The Merriam-Webster dictionary defines hope as wanting something to happen or to be true. Wikipedia says hope is an “optimistic state of mind that is based on an expectation of positive outcomes.” I’ve discovered hope comes in many forms. We can hope for things over which we have no control: “I hope the weather is nice this weekend.” That’s wishful thinking. There’s nothing wrong with that, but that’s not the type of hope I’m talking about.
Sitting around waiting for good fortune to arrive is a passive type of hope. You’ve probably heard the story about the man who spent months hoping and praying to win the lottery. He was so hopeful, and he was absolutely convinced it was going to happen. After months of praying repeatedly to God to win the lottery, his prayers were finally answered. God’s answer was, “Buy the ticket.”
To get the results we’d like, hope requires action, and many of the things we hope for are things within our control. For example, to get the results I wanted, I studied for the spelling tests; I practiced two hours every day before the regional and state piano competitions; I prepared for the job interview, and we spent months preparing for the move. That’s active hope, and active hope requires planning, effort and perseverance.
Hope plays a vital role in every one of life’s challenging situations and especially when confronting a cancer diagnosis. Hoping for a cure or remission, or navigating treatment side effects, requires active hope – meaning taking action: getting the recommended medical care, talking with someone who knows the ropes, utilizing self-care measures by practicing integrative therapies like mindfulness, deep breathing, or reframing distressing thoughts. Active hope reduces feelings of helplessness, increases happiness, and reduces stress. Active hope changes “I can’t cope,” to “I need help with this.” Active hope changes “being worried” to “being determined.”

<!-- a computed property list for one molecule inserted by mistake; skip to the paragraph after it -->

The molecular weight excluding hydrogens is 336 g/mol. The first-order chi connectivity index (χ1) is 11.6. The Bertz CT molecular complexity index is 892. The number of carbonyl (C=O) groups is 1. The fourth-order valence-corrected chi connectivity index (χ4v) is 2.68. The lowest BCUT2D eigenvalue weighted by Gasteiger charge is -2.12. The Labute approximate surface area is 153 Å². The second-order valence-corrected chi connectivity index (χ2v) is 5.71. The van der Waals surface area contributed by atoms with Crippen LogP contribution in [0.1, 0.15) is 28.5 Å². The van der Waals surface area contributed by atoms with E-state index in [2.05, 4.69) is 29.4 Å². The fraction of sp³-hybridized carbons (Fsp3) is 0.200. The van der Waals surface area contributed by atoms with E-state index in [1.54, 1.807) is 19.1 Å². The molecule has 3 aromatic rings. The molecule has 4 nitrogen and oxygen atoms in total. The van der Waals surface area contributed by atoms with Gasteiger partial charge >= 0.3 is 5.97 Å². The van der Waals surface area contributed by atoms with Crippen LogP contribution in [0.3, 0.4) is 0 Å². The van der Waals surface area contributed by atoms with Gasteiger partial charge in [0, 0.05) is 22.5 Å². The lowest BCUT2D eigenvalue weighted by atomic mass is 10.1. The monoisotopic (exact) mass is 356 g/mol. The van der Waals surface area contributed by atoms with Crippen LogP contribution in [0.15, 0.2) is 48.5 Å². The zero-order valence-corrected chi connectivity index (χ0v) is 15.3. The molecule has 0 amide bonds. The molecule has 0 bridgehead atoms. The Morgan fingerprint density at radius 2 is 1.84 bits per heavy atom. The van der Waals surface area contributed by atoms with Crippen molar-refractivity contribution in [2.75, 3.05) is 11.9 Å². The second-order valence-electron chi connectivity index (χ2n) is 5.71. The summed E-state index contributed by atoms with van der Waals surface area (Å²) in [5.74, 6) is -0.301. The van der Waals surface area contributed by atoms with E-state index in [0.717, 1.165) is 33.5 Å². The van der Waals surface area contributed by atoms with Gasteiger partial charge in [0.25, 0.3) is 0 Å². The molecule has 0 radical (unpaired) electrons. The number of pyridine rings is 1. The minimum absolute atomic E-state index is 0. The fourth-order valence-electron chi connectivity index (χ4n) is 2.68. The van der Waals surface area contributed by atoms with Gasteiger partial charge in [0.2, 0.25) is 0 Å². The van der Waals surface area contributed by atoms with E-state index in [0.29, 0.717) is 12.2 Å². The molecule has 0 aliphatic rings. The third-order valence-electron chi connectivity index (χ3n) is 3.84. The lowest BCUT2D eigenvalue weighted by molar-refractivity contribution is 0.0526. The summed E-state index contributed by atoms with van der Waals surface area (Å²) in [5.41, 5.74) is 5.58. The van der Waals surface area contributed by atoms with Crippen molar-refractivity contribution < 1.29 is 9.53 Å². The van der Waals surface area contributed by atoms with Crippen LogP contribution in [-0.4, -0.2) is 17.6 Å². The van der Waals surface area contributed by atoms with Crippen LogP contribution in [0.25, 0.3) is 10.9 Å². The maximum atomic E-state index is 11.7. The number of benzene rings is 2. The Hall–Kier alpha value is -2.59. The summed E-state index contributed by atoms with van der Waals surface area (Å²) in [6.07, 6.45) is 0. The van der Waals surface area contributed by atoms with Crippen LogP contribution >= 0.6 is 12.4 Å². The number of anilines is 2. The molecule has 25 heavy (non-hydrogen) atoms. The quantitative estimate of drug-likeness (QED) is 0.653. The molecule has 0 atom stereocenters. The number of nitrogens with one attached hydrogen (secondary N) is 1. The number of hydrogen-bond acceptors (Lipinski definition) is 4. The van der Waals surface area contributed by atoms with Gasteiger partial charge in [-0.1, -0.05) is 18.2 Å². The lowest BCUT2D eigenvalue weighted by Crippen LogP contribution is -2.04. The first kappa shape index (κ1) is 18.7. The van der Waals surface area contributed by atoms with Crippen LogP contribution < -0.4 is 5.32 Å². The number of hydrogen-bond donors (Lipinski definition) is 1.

I often talk about having a coping strategy “toolbox,” you know, techniques we know how to use when feeling overwhelmed, anxious or depressed. I think we also need a “hope chest.” Hope chests originated in 15th century Renaissance Italy and initially were used by unmarried women to store precious heirlooms and gifts. I would suggest we have many precious hopes in our hope chests, but we need to examine what kind of hopes we’re holding onto. Are our hopes wishful thinking about things we can’t control? Are they passive hopes – where we sit in our arm chairs and wait for good things to happen? Or are they active hopes – requiring effort and perseverance? We can’t control receiving a cancer diagnosis or any number of other difficult situations, but we can make hope an action word and hope for the best outcome.
What’s in your hope chest?
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SUE'S GIFT BLOG
Sherry Martin is the Patient Services Director for Sue's Gift, a licensed clinical social worker with over thirty years of experience in the field of oncology social work, and author of the book, Beginning Again: Tools for the Journey through Grief: A Step-by-Step Guide for Facilitators of a Grief Support Group. Sherry lives with her husband in Woodland Park, Colorado.
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